|Radeon HD 5770 CrossFireX Performance Scaling|
|Reviews - Featured Reviews: Video Cards|
|Written by Bruce Normann|
|Tuesday, 24 November 2009|
Page 9 of 20
3DMark Vantage Benchmark Results
3DMark Vantage is a computer benchmark by Futuremark (formerly named Mad Onion) to determine the DirectX 10 performance of 3D game performance with graphics cards. A 3DMark score is an overall measure of your system's 3D gaming capabilities, based on comprehensive real-time 3D graphics and processor tests. By comparing your score with those submitted by millions of other gamers you can see how your gaming rig performs, making it easier to choose the most effective upgrades or finding other ways to optimize your system.
There are two graphics tests in 3DMark Vantage: Jane Nash (Graphics Test 1) and New Calico (Graphics Test 2). The Jane Nash test scene represents a large indoor game scene with complex character rigs, physical GPU simulations, multiple dynamic lights, and complex surface lighting models. It uses several hierarchical rendering steps, including for water reflection and refraction, and physics simulation collision map rendering. The New Calico test scene represents a vast space scene with lots of moving but rigid objects and special content like a huge planet and a dense asteroid belt.
At Benchmark Reviews, we believe that synthetic benchmark tools are just as valuable as video games, but only so long as you're comparing apples to apples. Since the same test is applied in the same controlled method with each test run, 3DMark is a reliable tool for comparing graphic cards against one-another.
1680x1050 is rapidly becoming the new 1280x1024. More and more widescreen are being sold with new systems or as upgrades to existing ones. Even in tough economic times, the tide cannot be turned back; screen resolution and size will continue to creep up. Using this resolution as a starting point, the maximum settings were applied to 3DMark Vantage include 8x Anti-Aliasing, 16x Anisotropic Filtering, all quality levels at Extreme, and Post Processing Scale at 1:2.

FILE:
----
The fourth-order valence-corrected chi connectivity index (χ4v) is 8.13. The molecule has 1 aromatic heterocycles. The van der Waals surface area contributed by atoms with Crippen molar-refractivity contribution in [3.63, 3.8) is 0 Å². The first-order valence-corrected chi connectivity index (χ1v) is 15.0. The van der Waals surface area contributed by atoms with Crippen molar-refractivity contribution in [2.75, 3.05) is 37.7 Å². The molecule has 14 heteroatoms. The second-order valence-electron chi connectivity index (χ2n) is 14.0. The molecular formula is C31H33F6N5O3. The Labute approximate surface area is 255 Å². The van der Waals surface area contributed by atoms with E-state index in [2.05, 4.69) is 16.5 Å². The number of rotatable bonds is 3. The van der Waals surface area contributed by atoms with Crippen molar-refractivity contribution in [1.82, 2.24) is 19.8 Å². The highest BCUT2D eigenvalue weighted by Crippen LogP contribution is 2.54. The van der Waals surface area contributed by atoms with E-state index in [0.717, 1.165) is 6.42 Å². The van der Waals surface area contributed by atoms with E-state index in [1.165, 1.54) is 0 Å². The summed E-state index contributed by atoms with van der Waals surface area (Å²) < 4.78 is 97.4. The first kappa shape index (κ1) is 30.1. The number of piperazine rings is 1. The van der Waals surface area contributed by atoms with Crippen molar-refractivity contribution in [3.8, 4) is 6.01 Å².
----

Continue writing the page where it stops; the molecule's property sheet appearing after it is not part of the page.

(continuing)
I'm tempted to call the 3DMark Vantage results a disaster, but the truth is the only disaster in testing is when you don't learn anything. In this case, we learn that there is something interfering with the proper operation of three video cards, hooked together in CrossFireX. Now, it happens that in addition to being the first benchmark that appears in most of our reviews, it's also the first benchmark I usually run. You can imagine my trepidation after seeing these results. Luckily, this is not representative of what we can expect from the rest of our tests.
The two test scenes in 3DMark Vantage provide a varied and modern set of challenges for the video cards and their subsystems, as described above. The results always produced higher frame rates for GT1 and so far, I haven't seen any curveball results like I used to see with 3DMark06. The twin Radeon HD5770 cards pull impressive numbers, as we saw in our earlier comparison. To be blunt, they smoke the GTX285. Performance scaling is quite good, at 76% increase for Jane Nash, and 79% at New Calico. There were no issues with twin cards at all, while running this benchmark. Unfortunately, the combination of three cards gave us terrible results. It's not worth even calculating the gains, as something is so obviously wrong with this combination of hardware and software.
At a higher screen resolution of 1920x1200, the story remains essentially the same. Jane gets an 80% increase for twin cards and New Calico gets an even smarter 86%. Truly, there is very little holding CrossFireXTM back in this synthetic benchmark, at least with two cards. We'll have to wait and see what is wrong with either the drivers or the benchmark when three cards are put into play. Catalyst 9.11 drivers are due to be released soon, so that might fix it.
We need to look at actual gaming performance to verify these results, especially in light of the troubles with TriFire, so let's take a look in the next section at how these cards stack up in the standard bearer for gaming benchmarks, Crysis.